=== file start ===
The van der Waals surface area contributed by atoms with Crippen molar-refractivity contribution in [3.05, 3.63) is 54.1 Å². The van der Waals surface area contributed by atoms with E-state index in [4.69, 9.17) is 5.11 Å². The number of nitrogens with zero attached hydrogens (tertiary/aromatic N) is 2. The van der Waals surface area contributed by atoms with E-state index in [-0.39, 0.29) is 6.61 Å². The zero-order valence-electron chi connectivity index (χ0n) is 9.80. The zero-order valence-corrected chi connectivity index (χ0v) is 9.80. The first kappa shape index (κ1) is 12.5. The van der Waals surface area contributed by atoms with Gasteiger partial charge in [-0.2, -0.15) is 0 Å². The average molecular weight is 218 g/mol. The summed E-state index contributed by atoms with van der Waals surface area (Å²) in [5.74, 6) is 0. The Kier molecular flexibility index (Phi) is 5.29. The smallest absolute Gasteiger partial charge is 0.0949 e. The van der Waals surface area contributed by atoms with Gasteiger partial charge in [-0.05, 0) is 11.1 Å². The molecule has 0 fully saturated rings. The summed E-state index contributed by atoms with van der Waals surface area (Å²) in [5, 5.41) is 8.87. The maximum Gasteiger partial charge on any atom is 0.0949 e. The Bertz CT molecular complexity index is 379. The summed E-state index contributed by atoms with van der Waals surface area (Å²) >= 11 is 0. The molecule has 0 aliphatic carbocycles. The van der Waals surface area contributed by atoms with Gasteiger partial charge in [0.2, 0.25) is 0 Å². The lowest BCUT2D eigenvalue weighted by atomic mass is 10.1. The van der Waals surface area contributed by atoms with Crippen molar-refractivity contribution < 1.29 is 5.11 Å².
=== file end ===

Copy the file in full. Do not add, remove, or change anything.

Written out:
The van der Waals surface area contributed by atoms with Crippen molar-refractivity contribution in [3.05, 3.63) is 54.1 Å². The van der Waals surface area contributed by atoms with E-state index in [4.69, 9.17) is 5.11 Å². The number of nitrogens with zero attached hydrogens (tertiary/aromatic N) is 2. The van der Waals surface area contributed by atoms with E-state index in [-0.39, 0.29) is 6.61 Å². The zero-order valence-electron chi connectivity index (χ0n) is 9.80. The zero-order valence-corrected chi connectivity index (χ0v) is 9.80. The first kappa shape index (κ1) is 12.5. The van der Waals surface area contributed by atoms with Gasteiger partial charge in [-0.2, -0.15) is 0 Å². The average molecular weight is 218 g/mol. The summed E-state index contributed by atoms with van der Waals surface area (Å²) in [5.74, 6) is 0. The Kier molecular flexibility index (Phi) is 5.29. The smallest absolute Gasteiger partial charge is 0.0949 e. The van der Waals surface area contributed by atoms with Gasteiger partial charge in [-0.05, 0) is 11.1 Å². The molecule has 0 fully saturated rings. The summed E-state index contributed by atoms with van der Waals surface area (Å²) in [5, 5.41) is 8.87. The maximum Gasteiger partial charge on any atom is 0.0949 e. The Bertz CT molecular complexity index is 379. The summed E-state index contributed by atoms with van der Waals surface area (Å²) >= 11 is 0. The molecule has 0 aliphatic carbocycles. The van der Waals surface area contributed by atoms with Gasteiger partial charge in [0.2, 0.25) is 0 Å². The lowest BCUT2D eigenvalue weighted by atomic mass is 10.1. The van der Waals surface area contributed by atoms with Crippen molar-refractivity contribution < 1.29 is 5.11 Å².